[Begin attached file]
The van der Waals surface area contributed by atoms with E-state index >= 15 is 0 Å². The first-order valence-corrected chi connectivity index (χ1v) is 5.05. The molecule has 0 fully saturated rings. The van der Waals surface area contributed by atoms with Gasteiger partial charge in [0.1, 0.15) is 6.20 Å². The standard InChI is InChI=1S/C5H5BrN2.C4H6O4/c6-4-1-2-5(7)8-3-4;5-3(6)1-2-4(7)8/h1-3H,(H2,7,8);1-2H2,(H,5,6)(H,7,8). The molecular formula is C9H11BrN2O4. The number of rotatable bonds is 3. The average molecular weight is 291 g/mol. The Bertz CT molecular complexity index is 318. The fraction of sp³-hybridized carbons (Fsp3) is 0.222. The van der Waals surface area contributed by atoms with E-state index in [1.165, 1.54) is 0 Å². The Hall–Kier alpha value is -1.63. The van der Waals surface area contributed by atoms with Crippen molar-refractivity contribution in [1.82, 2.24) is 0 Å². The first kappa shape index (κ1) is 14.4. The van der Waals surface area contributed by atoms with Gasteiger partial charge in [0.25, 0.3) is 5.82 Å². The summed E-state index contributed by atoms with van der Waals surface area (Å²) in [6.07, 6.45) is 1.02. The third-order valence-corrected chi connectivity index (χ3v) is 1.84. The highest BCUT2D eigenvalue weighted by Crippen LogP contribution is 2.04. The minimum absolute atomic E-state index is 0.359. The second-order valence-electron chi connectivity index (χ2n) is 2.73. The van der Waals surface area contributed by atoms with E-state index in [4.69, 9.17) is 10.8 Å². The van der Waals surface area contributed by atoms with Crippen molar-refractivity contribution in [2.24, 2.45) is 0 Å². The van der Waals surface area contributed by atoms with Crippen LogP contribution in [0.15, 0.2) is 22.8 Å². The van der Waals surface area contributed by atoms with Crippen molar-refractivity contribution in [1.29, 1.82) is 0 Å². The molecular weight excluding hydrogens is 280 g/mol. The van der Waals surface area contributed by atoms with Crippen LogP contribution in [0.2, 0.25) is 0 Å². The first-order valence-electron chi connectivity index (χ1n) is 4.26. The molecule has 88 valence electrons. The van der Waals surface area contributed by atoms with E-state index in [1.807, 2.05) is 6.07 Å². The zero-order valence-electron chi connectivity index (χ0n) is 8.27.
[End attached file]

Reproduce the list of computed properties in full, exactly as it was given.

The van der Waals surface area contributed by atoms with E-state index >= 15 is 0 Å². The first-order valence-corrected chi connectivity index (χ1v) is 5.05. The molecule has 0 fully saturated rings. The van der Waals surface area contributed by atoms with Gasteiger partial charge in [0.1, 0.15) is 6.20 Å². The standard InChI is InChI=1S/C5H5BrN2.C4H6O4/c6-4-1-2-5(7)8-3-4;5-3(6)1-2-4(7)8/h1-3H,(H2,7,8);1-2H2,(H,5,6)(H,7,8). The molecular formula is C9H11BrN2O4. The number of rotatable bonds is 3. The average molecular weight is 291 g/mol. The Bertz CT molecular complexity index is 318. The fraction of sp³-hybridized carbons (Fsp3) is 0.222. The van der Waals surface area contributed by atoms with E-state index in [1.165, 1.54) is 0 Å². The Hall–Kier alpha value is -1.63. The van der Waals surface area contributed by atoms with Crippen molar-refractivity contribution in [1.82, 2.24) is 0 Å². The first kappa shape index (κ1) is 14.4. The van der Waals surface area contributed by atoms with Gasteiger partial charge in [0.25, 0.3) is 5.82 Å². The summed E-state index contributed by atoms with van der Waals surface area (Å²) in [6.07, 6.45) is 1.02. The third-order valence-corrected chi connectivity index (χ3v) is 1.84. The highest BCUT2D eigenvalue weighted by Crippen LogP contribution is 2.04. The minimum absolute atomic E-state index is 0.359. The second-order valence-electron chi connectivity index (χ2n) is 2.73. The van der Waals surface area contributed by atoms with E-state index in [4.69, 9.17) is 10.8 Å². The van der Waals surface area contributed by atoms with Crippen molar-refractivity contribution in [2.24, 2.45) is 0 Å². The van der Waals surface area contributed by atoms with Crippen LogP contribution in [0.15, 0.2) is 22.8 Å². The van der Waals surface area contributed by atoms with Crippen molar-refractivity contribution in [1.29, 1.82) is 0 Å². The molecular weight excluding hydrogens is 280 g/mol. The van der Waals surface area contributed by atoms with Crippen LogP contribution in [0.2, 0.25) is 0 Å². The first-order valence-electron chi connectivity index (χ1n) is 4.26. The molecule has 88 valence electrons. The van der Waals surface area contributed by atoms with E-state index in [1.807, 2.05) is 6.07 Å². The zero-order valence-electron chi connectivity index (χ0n) is 8.27.